Thursday, February 16, 2012

First Two Weeks, Smash


The premiere of Smash pulled in 11.44 million viewers and a 3.8 demo, dominating its timeslot against Castle and Hawaii Five-0. The good news is that the raw numbers made it one of the biggest drama premieres of the season and NBC's biggest drama premiere by a long shot. In fact, they haven't had a drama premiere that big since the Bionic Woman/Life duo back in fall 2007. The bad news: it had the biggest entertainment lead-in NBC's been able to provide in about half a decade; the two-hour The Voice (6.7) was NBC's biggest entertainment telecast since season one of Heroes. It dropped by 43% from the full Voice average and by more than half from the last half-hour (which averaged 7.7). Considering the two shows were a pretty good fit on paper, plus the mountains of promotion within the Super Bowl and The Voice, I'd call it a fairly "meh" start.

If week one was "meh," week two was probably a step below that. Smash dropped 26% of its premiere audience and hit a 2.8 demo. The Voice took its own double-digit drop (to a 6.0), but Smash's retention of the full telecast number is now below 50%. It barely held off Hawaii Five-0 (2.7) for the 10/9c timeslot lead, at least for now.

Taking the numbers out of it and looking back on NBC's fall 2011, Smash would appear to be one of the safest bets of midseason. They have to renew something, after all. But a lot of what's going on with this show just rubs me the wrong way. Start with the "meh" week one and the "below meh" week two ratings-wise described above. Then there was the bizarre way episode two ended, which I described on Twitter and in a previous post; first, episode two had a really odd sense of finality (including a freakin' retrospective montage), an ending that might turn off a lot of the "built-in" fanbase (again, if they didn't think the show was just plain over), and then NBC somehow didn't show a week three preview in most of the country that may have eased some of those potential concerns. (Apparently it wasn't ready, which I believe because it's really the only explanation, but that's still really bad.) Furthermore, the critics seem to be in agreement that episode three is a rather weak outing. Piling all those things together, I feel pretty confident the show isn't done dropping.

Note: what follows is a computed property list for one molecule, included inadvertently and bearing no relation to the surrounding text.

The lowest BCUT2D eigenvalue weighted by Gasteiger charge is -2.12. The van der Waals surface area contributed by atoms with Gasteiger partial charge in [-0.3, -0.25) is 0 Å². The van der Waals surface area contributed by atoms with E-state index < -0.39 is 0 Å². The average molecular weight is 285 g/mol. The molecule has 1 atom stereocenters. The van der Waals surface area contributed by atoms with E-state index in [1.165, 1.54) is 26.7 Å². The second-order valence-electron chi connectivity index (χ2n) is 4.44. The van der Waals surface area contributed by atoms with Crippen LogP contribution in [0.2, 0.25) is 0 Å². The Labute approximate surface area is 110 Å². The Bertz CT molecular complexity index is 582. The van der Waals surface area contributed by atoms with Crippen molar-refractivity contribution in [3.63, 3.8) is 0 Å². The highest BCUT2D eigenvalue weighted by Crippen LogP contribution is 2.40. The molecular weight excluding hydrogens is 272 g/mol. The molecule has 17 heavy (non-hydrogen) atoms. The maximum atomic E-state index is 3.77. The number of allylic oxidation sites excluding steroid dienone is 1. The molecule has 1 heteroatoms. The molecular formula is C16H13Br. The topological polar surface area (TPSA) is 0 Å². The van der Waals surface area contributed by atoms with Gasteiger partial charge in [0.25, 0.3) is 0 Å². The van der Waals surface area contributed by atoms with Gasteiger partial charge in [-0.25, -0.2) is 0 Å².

The tricky part is whether it could possibly drop into cancellation territory. NBC's standards for renewal are really low, and it seems quite possible the Voice lead-in simply won't allow Smash to get that low. For example, if the show settles at 2.0 or upper-1's out of an upper-4's The Voice, which seems pretty plausible, I think NBC could well renew it even though that's a pretty pathetic performance. But I think it's also plausible it could do even worse than that. The ratings say no, the state of NBC and their feelings about Smash say yes. I change my mind about this every minute, but I'm sick of agonizing over it, so I'm gonna go ahead and say yes to a season two. It still just has a little too far to drop on such an incredibly weak network before I think Smash-loving NBC would seriously consider getting rid of it.

"First Two Weeks" is my look at... the first two weeks of a new scripted broadcast show's ratings. I also line all of these numbers up to do an objective analysis in what I call "the system."


Spot said...

Sounds like a lot more agonizing went into this one than your final call on The River (which I haven't even read yet, but we all know what it'll say anyway).

Spot said...

Actually had the counter-argument written and nearly clicked Publish. (Something about my being more sure it will drop than I am about NBC giving it huge leeway.)

Spot said...

I heard episode 3 is just average but episode 4 and beyond are fantastic! So if people will give it a chance up to then it will succeed! Don't write it off yet! BIG SMASH FAN

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